Welcome to another edition of Women in Tech! In this interview, we speak with Samantha Van Stokrom, Solutions Engineer at Netskope, a global cyber security company offering solutions to address the challenges facing businesses in the digital age.
As someone who is currently pursuing a Bachelor’s degree in Cyber Security and Law, Samantha shares her insights on the biggest cyber security challenges facing businesses today, and how Netskope is addressing these challenges through its innovative solutions.
She also offers advice to women who are interested in pursuing careers in cyber security or technology, and shares her own experience as a woman in tech. Finally, Samantha discusses her career goals for the future and the challenges facing the cyber security industry in the years to come.
As someone who is currently pursuing a Bachelor’s degree in Cyber Security and Law at Deakin University, what inspired you to pursue a career in this field, and how has your education prepared you for your current role at Netskope?
I guess it started with the environment I grew up in. My dad used to build his own computers, and we were regularly playing video games with my brother. Technology sparked my curiosity from a young age, and I developed a general interest in it.
I wanted to see how I could convert this interest into a path forward, and was lucky enough to get a scholarship to enter Deakin University’s cyber security program. In the early days, an external speaker showed us some interesting hacking and security tricks, and I was hooked. It gave me more certainty that this was for me. I’m still finishing my studies, but I can already say it gave me great theoretical foundations to accelerate my learning on the field at Netskope.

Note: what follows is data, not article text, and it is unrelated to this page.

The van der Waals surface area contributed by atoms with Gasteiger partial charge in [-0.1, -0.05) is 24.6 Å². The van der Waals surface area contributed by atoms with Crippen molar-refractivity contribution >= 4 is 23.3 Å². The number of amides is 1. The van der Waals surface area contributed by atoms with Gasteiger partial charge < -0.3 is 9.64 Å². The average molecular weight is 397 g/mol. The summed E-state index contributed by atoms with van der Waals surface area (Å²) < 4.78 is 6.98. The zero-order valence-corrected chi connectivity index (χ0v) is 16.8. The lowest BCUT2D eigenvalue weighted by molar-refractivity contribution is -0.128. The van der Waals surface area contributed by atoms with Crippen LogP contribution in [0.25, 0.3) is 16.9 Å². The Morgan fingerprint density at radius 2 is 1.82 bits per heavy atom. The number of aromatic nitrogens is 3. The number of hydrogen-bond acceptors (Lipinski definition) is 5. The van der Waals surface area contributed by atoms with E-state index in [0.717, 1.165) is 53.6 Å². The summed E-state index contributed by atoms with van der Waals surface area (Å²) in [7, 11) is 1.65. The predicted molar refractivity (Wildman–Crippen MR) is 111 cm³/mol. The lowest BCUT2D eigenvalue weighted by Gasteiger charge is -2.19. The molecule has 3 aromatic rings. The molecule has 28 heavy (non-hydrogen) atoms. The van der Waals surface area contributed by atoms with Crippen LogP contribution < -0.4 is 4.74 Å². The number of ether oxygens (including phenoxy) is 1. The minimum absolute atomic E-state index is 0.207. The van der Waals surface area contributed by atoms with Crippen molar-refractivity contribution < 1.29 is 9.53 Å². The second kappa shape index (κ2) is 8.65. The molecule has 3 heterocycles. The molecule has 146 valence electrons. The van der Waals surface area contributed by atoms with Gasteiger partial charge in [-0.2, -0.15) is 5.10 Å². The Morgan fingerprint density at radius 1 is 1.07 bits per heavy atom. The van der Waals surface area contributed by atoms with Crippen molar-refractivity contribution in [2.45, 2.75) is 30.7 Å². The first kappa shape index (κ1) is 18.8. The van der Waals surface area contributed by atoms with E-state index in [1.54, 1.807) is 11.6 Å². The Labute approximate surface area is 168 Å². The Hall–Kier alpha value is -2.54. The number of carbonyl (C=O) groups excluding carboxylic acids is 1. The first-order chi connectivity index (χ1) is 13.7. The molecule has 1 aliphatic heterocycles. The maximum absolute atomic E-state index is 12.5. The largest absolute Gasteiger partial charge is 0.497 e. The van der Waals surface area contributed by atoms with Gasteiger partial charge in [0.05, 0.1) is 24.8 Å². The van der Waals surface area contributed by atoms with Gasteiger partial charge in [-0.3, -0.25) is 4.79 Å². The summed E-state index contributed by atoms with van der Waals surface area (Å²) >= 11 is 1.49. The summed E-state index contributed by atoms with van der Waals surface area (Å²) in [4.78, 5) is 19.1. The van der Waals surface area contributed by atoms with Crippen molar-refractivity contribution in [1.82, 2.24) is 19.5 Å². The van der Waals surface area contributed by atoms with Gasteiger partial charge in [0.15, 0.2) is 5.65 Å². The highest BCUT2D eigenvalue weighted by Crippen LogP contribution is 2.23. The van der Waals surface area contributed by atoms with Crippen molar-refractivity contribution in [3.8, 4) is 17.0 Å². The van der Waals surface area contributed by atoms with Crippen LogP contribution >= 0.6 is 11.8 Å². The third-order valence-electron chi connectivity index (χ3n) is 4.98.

Can you share with us some of the key cyber security challenges that businesses are facing today, and how Netskope is addressing these challenges through its solutions?
It’s a tricky environment for businesses at the moment. Throughout the pandemic, they had to rush and adopt digital tools that would ensure they could maintain operations in a remote working set up. When they did, cyber security wasn’t necessarily top of mind because there was an urgency to adapt if they wanted to survive.
But fundamentally this accelerated adoption of technology exposed them to more attacks, and hackers were quicker to identify and seize this opportunity than businesses were to shut it down. Therefore at the moment, the latter are playing catch-up and this is partly why we are seeing all those data breaches in the media.
Netskope’s technology does a lot, but if I had to sum it up; it helps businesses secure their workforce’s access to essential data – wherever the user might be, or wherever the data might be stored – and it does this while improving the user experience (which is often the exact opposite when introducing better security). So it’s really relevant to overcome the challenge I just mentioned.
You secured your role at Netskope through a successful internship. Can you tell us about your experience as an intern, and how it helped prepare you for your current role as a Solutions Engineer?
The main benefit from my internship was finding a supportive environment and team that helped me grow professionally and personally. I’ve learnt a lot about my job, observing how theory is turned into practice on the field and learning with subject matter experts. But I also discovered what it means to have a job, the codes and communication in a business environment or how the day-to-day looks like. Overall, it helped me set my expectations and succeed in my full time role.